By this reasoning, about the only places where radioactive materials will remain for long periods of time will be on absorbent areas of ground like bogs or marshes or ploughed fields or gardens where it can easily be absorbed and retained. The places this is least likely to happen will be on rocky terrain, and in cities in which more or less every inch of ground has been paved over, and provided with storm drains to carry away rainwater.

So the way I see it, 99.99% of all radioactive fallout is going to end up at the bottom of the ocean after 50 or 100 years. And in the case of Fukushima, 99.99% of it is already in the ocean.

And what’s so dangerous about radioactivity anyway? I mean, is it harmful as, say, that kind of tobacco smoke that can go through walls and along telephone cables with consummate ease? I bought a geiger counter a year or so ago, purely out of curiosity. And when I got it working, it reported radioactivity in my little flat. But it was a normal background level of radioactivity, found almost everywhere.

What’s dangerous about energetic radioactive materials that are spitting out alpha and beta particles and gamma rays is that these particles and rays can do a great deal of damage to living tissues.  Having a tiny fragment of uranium or plutonium embedded anywhere in your body is like having a tiny machine gun firing tiny bullets in all directions all the time. It will gradually kill the cells around it – something that I explored a few years ago using a simple computer simulation model to propose a simple non-genetic explanation for cancer. The same fragment of uranium on the floor of a room, or even in your pocket, would do you no harm at all. It’s only if it gets lodged somewhere in or on your body that it’s dangerous.

And, the way I see it, living in an environment with an unusually high level of background radiation might well be a good thing, because the effect of it will be to kill off the slowest reproducing cells in your body and replacing them with faster reproducing ones. The secret of perpetual youth may lie in keeping a lump of plutonium on your mantelpiece where it can bathe you in just enough radiation to kill off your tired old cells and replace them with young ones.

And beyond that, I’m beginning to wonder whether the modern terror of all things radioactive may be a phobia almost exactly like contemporary capnophobia: more imaginary than real.

One last thought. If someone dies of lung cancer, there should be a way of finding out quite easily whether it was a consequence of having a tiny piece of plutonium or uranium or strontium or polonium embedded in their lung: Just leave a photographic plate on their chest for a few days, and see whether anything shows up on it. If any bright areas appear, there’ll be a good chance that there’s something radioactive in there. Has this ever been done? I’ve never heard of it being done. It should be very easy to do in a mortuary where bodies usually lie undisturbed for days before burial or cremation.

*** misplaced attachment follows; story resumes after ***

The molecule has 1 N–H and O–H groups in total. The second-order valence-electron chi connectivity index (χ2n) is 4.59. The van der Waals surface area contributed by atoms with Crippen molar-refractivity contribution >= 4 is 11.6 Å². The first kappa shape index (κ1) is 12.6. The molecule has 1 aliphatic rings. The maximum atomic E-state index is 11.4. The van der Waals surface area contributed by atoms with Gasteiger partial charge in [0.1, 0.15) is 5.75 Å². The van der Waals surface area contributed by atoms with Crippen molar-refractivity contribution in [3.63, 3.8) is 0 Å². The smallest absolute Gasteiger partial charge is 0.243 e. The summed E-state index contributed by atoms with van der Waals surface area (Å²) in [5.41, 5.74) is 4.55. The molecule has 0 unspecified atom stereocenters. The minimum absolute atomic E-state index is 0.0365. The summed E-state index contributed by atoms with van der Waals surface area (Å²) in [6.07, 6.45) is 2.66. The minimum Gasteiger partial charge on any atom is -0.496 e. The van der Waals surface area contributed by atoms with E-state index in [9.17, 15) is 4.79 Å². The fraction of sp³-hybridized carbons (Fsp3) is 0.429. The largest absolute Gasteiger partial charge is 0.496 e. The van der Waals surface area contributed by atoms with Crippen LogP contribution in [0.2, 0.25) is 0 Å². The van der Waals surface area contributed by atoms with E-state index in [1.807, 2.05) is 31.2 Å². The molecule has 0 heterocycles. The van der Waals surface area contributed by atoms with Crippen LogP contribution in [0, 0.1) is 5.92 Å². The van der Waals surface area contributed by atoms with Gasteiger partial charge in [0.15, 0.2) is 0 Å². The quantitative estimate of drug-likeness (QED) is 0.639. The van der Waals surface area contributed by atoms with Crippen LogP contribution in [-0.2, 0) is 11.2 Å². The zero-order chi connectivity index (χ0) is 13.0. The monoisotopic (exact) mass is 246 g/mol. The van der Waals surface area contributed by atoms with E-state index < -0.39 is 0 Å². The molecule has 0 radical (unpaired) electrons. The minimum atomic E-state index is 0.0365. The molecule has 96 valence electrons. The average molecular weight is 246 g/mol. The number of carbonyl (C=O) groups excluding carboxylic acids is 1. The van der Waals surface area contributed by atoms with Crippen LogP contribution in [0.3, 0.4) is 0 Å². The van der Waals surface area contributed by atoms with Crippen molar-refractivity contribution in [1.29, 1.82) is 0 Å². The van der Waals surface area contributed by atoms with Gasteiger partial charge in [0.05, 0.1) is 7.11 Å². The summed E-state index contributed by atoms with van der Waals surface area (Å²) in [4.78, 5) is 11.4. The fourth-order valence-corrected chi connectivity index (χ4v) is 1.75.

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About Frank Davis

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24 Responses to The Secret of Perpetual Youth

  1. Interesting thoughts! I’ve often wondered about the radiation from all the very hundreds of tests in the past. But I also wonder about the many “tests” people undergo via the doctor – cancer is on the increase. Do “they” say, it’s increasing because we can diagnose it better? Thanks for your post.

  2. Fredrik Eich says:

    I added a few pretty charts to the comments including a new rain chart.
    http://disq.us/p/1hkpzc3

  3. Fredrik Eich says:

    Oh and the chart of lung cancer to fallout period.

  4. nisakiman says:

    I’m not sure you’re right about so much getting washed into the sea, Frank. Sure, some will without a doubt, but all those radioactive dust particles which land on soil will just become part of the soil, and remain. Because after all, unless an area has been completely deforested, the topsoil will not get washed away. The rain soaks through to the water table or underground springs. So I think that a large proportion of the particles that make landfall will just be integrated into the soil. And as for the particles that land on desert, they will constantly be getting picked up by the wind and blown hither and thither. Where they end up is anybody’s guess.

    • Frank Davis says:

      I think that a large proportion of the particles that make landfall will just be integrated into the soil.